A Venezuelan-born revolutionary dubbed “Carlos the Jackal” is standing trial in Paris for his role in terrorist attacks in France during the early 1980s.
The 62-year-old, whose real name is Illich Ramirez Sanchez, is accused of attacks on two trains, a train station and Arab newspaper bureau in 1982 and 1983. The bombings killed 11 people and injured more than 100.
“He’s in a fighting mood as always,” said his lawyer and wife, Isabelle Coutant-Peyre, just before the trial. A member of the Popular Front for the Liberation of Palestine, Ramirez was at one time one of the world’s most wanted fugitives. He was finally caught in Sudan in 1994 and extradited to France.
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In 1997 Ramirez was convicted for killing two French secret agents and an informant in 1975, and has since been serving a life sentence. He has also been linked to other bombings as well as a 1975 hostage situation involving OPEC oil ministers in Vienna and subsequent death of three people. He became known as “Carlos the Jackal” as a reference to the main character and assassin in the novel “The Day of the Jackal.”
Coutant-Peyre said the French government is putting Ramirez on trial for “propaganda or some other interests rather than the ones of justice,” and said there was no reason to bring him back to court.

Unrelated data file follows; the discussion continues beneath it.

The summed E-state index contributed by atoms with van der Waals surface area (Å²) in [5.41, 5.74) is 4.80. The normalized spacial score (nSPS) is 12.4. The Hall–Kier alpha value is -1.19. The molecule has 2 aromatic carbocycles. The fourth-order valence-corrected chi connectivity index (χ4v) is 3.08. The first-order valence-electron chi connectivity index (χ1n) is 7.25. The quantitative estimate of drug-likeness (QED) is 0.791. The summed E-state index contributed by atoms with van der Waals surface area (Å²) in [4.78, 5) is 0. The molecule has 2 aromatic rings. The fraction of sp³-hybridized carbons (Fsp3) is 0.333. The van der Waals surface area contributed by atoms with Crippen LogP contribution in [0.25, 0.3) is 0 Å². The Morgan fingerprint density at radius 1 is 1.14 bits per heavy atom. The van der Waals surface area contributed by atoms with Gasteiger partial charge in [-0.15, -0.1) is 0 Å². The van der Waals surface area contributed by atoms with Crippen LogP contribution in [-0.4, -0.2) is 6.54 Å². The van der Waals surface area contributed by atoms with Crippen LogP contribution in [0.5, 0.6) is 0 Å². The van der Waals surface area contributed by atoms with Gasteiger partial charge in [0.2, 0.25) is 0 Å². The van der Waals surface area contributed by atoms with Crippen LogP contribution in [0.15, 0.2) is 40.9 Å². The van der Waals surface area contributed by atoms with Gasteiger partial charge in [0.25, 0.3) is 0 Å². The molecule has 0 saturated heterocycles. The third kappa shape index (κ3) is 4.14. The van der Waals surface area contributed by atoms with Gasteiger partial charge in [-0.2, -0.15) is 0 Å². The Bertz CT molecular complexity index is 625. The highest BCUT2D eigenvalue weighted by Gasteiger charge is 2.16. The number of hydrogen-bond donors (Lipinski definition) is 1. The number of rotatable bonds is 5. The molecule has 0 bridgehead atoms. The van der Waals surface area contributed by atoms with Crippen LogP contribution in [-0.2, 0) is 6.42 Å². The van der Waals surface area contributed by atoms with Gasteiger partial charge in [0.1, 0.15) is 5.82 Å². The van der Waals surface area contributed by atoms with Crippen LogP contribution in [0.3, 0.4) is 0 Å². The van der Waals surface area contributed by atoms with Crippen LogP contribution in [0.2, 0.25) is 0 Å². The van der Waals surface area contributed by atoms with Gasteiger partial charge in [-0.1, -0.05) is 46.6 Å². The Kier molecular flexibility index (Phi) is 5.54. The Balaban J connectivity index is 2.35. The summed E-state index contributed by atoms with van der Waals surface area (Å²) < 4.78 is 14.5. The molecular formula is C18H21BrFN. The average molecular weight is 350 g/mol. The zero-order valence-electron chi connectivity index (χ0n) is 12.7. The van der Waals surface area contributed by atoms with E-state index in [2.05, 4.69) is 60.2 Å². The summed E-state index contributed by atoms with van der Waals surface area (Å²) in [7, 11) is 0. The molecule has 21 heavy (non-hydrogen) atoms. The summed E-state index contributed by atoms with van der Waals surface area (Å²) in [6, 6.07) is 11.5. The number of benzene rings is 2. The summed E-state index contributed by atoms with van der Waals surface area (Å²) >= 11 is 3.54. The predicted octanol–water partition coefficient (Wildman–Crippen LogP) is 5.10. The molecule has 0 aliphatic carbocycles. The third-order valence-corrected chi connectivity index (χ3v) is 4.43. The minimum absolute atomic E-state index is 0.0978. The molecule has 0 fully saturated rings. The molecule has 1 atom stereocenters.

Dressed in a navy jacket and jeans, Ramirez remained in good spirits, smiling and raising his fist in the air. “I am a professional revolutionary,” he responded when asked his profession. Last month Ramirez protested being put in solitary confinement with a nine-day hunger strike after giving a phone call to a French radio station. His lawyers are claiming he was denied access to information to prepare for the trial, the Telegraph reports.
Venezuelan President Hugo Chavez said he’s watching the trial carefully to ensure Ramirez’s rights are protected, the Washington Post reports. “We cannot allow any Venezuelan, accused of anything, to be abused in any part of the world,” Chavez said to reporters. The leftist president said he has a personal interest in the case, and called Ramirez “a dignified bearer of the biggest struggles.”
The trial will proceed for six weeks before a panel of seven judges.